Tech

Kim Dotcom: Have EU create Google alternative

By Michael Mayday , Jun 09, 2013 07:10 PM EDT

Internet celebrity Kim Dotcom has called on the EU to create an open source alternative to Google's search engine.

That's in response to the recent revelations of PRISM, a joint National Security Agency and Federal Bureau of Investigation cybersecurity program capable of tapping directly into the servers of nine major tech organizations.

One of those organizations happens to be the Internet search giant, Google. Google has denied that it has provided the U.S. government with direct access to its servers, and claims that any information handed over to law agencies require a warrant or a subpoena.

But its apparent inclusion in the PRISM program is evidence enough for some that Google doesn't go to great lengths to protect its users from government surveillance, and an alternative search engine is needed based outside the influence of U.S. national security agencies. Google's next biggest competitors, Yahoo and Microsoft, are both U.S. based companies, and were also - apparently - included in the PRISM program.

"I ask the European Parliament to come up with an incentive program funding for a EU search engine to compete with Google," Dotcom said in a tweet, The Daily Caller reports.

And Dotcom's wish is a distinct possibility. When news of PRISM broke, European regulators reacted with anger, saying they long suspected U.S. web tech giants of such activities with the U.S. government.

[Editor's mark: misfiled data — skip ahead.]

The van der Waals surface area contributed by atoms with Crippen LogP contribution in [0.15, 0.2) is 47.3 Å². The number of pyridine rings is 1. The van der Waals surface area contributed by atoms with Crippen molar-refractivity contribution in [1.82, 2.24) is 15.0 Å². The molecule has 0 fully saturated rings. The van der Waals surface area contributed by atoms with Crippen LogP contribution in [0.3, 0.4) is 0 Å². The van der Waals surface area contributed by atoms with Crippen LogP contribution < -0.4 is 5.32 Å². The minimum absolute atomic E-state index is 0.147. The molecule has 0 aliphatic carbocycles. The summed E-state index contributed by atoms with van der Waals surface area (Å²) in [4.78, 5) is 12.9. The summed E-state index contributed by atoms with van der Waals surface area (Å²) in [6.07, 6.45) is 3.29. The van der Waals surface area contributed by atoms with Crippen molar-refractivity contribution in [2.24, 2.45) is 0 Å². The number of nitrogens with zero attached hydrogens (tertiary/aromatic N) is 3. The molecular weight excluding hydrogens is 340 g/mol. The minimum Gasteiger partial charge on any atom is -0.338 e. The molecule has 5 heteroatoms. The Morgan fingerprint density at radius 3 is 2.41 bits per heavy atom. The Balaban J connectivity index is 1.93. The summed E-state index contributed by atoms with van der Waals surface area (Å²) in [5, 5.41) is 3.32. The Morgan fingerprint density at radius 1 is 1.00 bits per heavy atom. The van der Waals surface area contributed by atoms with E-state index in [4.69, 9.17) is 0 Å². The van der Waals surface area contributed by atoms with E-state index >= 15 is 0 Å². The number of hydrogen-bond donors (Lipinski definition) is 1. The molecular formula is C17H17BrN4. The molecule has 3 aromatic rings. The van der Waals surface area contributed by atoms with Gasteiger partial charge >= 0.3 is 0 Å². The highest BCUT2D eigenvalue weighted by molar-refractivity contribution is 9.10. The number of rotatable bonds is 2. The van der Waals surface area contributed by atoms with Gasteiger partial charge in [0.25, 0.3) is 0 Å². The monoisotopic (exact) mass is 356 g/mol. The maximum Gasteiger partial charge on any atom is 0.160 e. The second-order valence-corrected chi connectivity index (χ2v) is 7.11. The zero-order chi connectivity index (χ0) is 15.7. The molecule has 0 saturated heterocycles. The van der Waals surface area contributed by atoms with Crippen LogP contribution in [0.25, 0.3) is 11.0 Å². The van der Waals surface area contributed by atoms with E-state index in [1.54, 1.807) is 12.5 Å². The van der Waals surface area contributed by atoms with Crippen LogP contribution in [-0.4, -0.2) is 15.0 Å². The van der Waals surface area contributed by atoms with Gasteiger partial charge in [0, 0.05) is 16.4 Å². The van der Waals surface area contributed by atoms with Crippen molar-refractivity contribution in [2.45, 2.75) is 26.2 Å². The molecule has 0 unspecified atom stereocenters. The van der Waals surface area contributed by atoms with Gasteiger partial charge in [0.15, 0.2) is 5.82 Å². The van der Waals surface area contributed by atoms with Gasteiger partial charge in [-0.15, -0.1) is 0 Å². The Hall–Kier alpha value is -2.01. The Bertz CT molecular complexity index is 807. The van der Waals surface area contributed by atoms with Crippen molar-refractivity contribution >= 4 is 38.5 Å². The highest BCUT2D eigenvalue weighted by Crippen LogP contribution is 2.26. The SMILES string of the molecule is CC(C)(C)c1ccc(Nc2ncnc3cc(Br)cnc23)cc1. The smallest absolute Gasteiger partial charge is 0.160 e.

"I am amazed at the flippant way in which companies such as Google and Microsoft seem to treat their users' data," one German politician, Joerg-Uwe Hahn, said in an interview with a local newspaper, according to The Raw Story. "Anyone who doesn't want that to happen should switch providers."

Indeed, many European politicians are calling for further regulations in response to the leaks. But Europe already has laws restricting and protecting the export of user data to overseas countries little data protection, like the U.S., but the efficacy of those laws are in question.

Some also pointed out that charging the EU with developing an alternate search engine would simply mean replacing governmental control over a company. After all, investors typically do have a say in how a business is run. But, as Dotcom explains, that's not always the case.

"open source? funding doesn't mean control. unfortunately twitter only allows so many characters. We need a google alternative," Dotcom tweeted.

Europe lacks a large Internet-oriented industry, or at least one which could stand toe-to-toe with U.S.-based giants. But the political region's growing list of complaints with U.S. services might provide the incentive of creating a competitive industry.

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